Snipes eyeballs me. Without shifting his gaze from me, he addresses Nestor. "Is that how it went down?"


"And how did y'all leave it."

Nestor waits for my cue, but just because I had to take control of the conversation doesn't mean I have to sell him out. "Nes slipped dude a fifty to let it go."

Snipes nods for a few seconds. He finally says, "Everyone, bounce for a minute while I talk to E." His boys roll out. "You, too, Nes."

Nestor hesitates but eventually gets to his feet. "I'll wait for you outside, a'ight?"

I want him to, for real, but I know that ain't the move. "Nah, kid, it's all good. I'm cool. I'll holla at you later." His face says You sure? I force myself to smile. "Remind me to tell you about that waitress I ran into at the restaurant."

Nestor runs with it. "Ah, the one with the big. . ."

"Yeah, that one."

"Yeah, man, she's fit, yo." He gives me a pound and then offers his hand to Snipes. "One, bro."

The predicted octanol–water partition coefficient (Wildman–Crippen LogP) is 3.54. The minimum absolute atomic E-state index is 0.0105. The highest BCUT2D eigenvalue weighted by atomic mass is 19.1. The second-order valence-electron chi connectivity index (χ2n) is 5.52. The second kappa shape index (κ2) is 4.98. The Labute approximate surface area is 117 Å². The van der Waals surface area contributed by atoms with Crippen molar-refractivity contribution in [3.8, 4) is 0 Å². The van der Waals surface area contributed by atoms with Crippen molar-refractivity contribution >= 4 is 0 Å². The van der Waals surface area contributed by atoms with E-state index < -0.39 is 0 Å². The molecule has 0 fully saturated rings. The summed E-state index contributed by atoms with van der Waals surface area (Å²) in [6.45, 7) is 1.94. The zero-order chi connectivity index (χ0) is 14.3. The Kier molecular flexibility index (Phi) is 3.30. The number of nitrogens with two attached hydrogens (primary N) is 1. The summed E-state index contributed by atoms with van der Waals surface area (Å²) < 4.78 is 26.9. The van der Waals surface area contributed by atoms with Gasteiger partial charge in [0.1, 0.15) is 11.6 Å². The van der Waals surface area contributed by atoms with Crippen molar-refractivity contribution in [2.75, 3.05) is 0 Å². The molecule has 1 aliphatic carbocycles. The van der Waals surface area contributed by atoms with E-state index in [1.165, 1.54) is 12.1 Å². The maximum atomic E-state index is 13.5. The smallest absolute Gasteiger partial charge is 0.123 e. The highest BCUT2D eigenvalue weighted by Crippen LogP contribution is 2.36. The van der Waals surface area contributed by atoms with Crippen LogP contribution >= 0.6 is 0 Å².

"Peace, kid." I don't know where to put my eyes until Nestor and the others leave so I pull lint off the cuff of my sweater. When the door closes, I finally look up at Snipes. He reaches toward the cigar box on the table between us. "Smoke?"

I shake my head. "Nah."

"Want a drink? A shot of rum. Some beer?"

"No, but thanks."

Snipes picks up his glass of rum, walks around the table and takes Nestor's seat beside me. "This isn't you, is it, E?" I have no idea what he means so I just shrug. He leans forward and sets his glass back on the table. "Tell me again what you're doing here."

My heart races. Snipes acts as if I have ulterior motives – like I'm fixing to sabotage him or something – yet I feel cheesy at the mere thought of telling him the truth. "Like I said, I need money."